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Flower bulb harvest coming into bloom for ‘iris lady’ Judy Bean

Judy Bean looks through a section of her iris beds on her property above Harpster.

Photo by David Rauzi
Judy Bean looks through a section of her iris beds on her property above Harpster.



— Brilliant colors of sunburst yellow, velvet purple, sky blue and burgundy wine stand along and through Judy Bean’s expansive garden plot above Harpster. Many of these irises are in full bloom and some just past. Bean is about ready for a harvest.

“I sell them every year,” Bean said of the iris bulbs. She’s on a three-year rotation for her beds, replanting bulbs and tending these plants for three years, at which time they’re ready for harvest. “I have something coming up every year.”

Bean and her husband, Marshal, live on 10 acres off Lightning Creek Road, tending to providence in the form of apples, plums and cherries, as well as the produce of their 75-by-100-foot garden from lettuce to strawberries. Bean is locally known by many for her children’s picture book based on the couple’s precocious cat, Percy, but when August rolls around and the Raspberry Festival kicks off at Cottonwood, her other title comes out: iris lady.

“For the last four of five years I’ve been selling them at the festival,” she said, at $5 a bulb. Depending on the growing season, Bean will reap between 50 to 70 bulbs in a harvest — those going to sale at the festival she will have them cleaned and ready for buyers to turn around and plant them right back in the soil.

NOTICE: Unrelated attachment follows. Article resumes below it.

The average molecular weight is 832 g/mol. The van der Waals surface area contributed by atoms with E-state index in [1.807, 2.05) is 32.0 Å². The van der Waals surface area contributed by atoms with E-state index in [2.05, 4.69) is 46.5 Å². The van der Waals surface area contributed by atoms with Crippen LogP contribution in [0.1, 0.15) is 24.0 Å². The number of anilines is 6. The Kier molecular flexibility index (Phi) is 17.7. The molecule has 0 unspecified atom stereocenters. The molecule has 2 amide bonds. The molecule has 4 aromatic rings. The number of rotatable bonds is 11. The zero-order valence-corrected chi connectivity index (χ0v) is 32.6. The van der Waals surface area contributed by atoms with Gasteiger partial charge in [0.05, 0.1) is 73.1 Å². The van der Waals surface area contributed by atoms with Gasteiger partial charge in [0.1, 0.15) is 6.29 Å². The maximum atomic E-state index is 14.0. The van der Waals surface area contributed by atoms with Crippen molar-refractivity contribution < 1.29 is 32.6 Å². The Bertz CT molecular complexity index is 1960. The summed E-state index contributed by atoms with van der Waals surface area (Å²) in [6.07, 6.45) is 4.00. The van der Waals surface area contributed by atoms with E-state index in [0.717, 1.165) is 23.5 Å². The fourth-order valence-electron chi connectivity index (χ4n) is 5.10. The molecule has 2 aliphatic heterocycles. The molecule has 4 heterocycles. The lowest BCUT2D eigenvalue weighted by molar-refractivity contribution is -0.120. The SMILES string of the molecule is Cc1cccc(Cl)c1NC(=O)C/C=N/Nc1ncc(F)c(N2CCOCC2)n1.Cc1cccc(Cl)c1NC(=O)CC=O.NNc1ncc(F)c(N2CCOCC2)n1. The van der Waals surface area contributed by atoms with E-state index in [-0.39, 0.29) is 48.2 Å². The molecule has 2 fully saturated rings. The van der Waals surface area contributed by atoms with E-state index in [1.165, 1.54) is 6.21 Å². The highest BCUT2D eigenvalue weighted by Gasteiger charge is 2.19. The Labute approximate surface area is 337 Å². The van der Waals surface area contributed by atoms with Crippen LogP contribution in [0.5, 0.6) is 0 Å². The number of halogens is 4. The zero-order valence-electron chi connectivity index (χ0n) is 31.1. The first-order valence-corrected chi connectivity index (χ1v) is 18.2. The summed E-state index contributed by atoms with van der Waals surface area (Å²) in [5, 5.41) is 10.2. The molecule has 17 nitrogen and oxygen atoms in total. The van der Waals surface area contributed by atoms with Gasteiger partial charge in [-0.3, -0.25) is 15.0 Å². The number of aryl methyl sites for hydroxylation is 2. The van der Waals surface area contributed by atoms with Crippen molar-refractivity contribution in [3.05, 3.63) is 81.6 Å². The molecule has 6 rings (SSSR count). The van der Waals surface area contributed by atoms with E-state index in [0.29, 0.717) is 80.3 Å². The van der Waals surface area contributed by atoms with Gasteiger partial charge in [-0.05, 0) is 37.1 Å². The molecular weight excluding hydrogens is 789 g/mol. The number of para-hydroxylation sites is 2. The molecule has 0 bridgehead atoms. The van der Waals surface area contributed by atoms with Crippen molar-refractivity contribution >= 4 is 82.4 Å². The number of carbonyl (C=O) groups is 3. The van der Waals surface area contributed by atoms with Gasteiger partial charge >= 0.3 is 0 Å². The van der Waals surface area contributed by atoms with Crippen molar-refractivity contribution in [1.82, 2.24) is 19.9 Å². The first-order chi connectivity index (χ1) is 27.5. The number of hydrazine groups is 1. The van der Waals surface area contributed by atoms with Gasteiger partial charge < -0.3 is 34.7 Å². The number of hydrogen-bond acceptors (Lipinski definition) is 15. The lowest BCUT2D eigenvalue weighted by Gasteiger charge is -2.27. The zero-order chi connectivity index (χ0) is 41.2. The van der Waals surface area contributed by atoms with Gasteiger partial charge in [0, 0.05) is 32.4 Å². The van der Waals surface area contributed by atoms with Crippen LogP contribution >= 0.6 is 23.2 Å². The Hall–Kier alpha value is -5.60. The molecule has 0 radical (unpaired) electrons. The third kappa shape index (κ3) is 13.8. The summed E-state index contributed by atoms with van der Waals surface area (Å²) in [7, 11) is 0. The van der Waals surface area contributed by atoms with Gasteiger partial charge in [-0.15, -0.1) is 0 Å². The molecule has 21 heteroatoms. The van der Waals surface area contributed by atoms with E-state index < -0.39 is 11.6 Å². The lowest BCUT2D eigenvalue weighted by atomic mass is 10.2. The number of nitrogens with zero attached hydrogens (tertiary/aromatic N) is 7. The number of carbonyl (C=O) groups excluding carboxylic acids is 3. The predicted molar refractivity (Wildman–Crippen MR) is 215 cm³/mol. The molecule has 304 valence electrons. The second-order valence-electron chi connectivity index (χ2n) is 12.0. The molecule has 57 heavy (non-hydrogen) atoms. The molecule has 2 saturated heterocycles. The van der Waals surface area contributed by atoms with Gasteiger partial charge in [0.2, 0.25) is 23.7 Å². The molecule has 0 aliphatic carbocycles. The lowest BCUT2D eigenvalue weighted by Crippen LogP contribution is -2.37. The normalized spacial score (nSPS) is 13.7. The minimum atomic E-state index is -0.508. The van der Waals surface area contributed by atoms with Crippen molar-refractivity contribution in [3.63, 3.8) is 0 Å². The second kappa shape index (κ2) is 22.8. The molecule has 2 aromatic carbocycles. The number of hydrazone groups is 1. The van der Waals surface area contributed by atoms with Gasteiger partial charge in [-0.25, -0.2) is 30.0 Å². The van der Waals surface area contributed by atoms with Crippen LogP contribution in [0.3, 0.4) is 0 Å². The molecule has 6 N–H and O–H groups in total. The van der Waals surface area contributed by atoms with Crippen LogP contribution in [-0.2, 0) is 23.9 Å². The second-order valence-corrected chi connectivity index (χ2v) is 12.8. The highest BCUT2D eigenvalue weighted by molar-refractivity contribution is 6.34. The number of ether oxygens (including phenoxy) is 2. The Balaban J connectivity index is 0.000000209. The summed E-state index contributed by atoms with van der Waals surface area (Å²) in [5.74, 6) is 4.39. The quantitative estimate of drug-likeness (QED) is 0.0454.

“Everyone loves irises, but me, I didn’t though,” Bean said, at first, having only started to grow them on her own about 10 years ago. Before that she hadn’t thought much of what she perceived as the limited number of iris colors available, but then her stepdaughters gave her a plant catalog and a $100 gift certificate. “That started it,” she said, and from here started to grow her own.

Iris care is pretty straightforward. Bean advises regularly cleaning off the dead leaves (which she’ll prune to a six-inch high fan), watering once a week, and a 6-10-10 fertilizer. A portion of the bulb above ground should be kept uncovered, about half the depth of the space between thumb and forefinger when holding the bulb.

“You can cover it up in the winter, but come spring you’ll want it uncovered to help it bloom,” she said.

Bean has her irises growing in several areas through the couple’s garden, alongside it, and in repurposed hog troughs lining a driveway. Space is at a premium, so she and Marshal exchange and take over growing plots for their own gardening manias.

“People come back every year,” she said for her iris bulbs and the planting and care advice to nurture these plants for single, double or more blooms every year. It’s a seasonal process of planting, weeding, maintenance along sloped paths and – at times – precariously balanced stepping stones: All of this gets progressively more challenging as the years go by.

“It’s a lot of work, and I’m getting too old for it,” she laughed.



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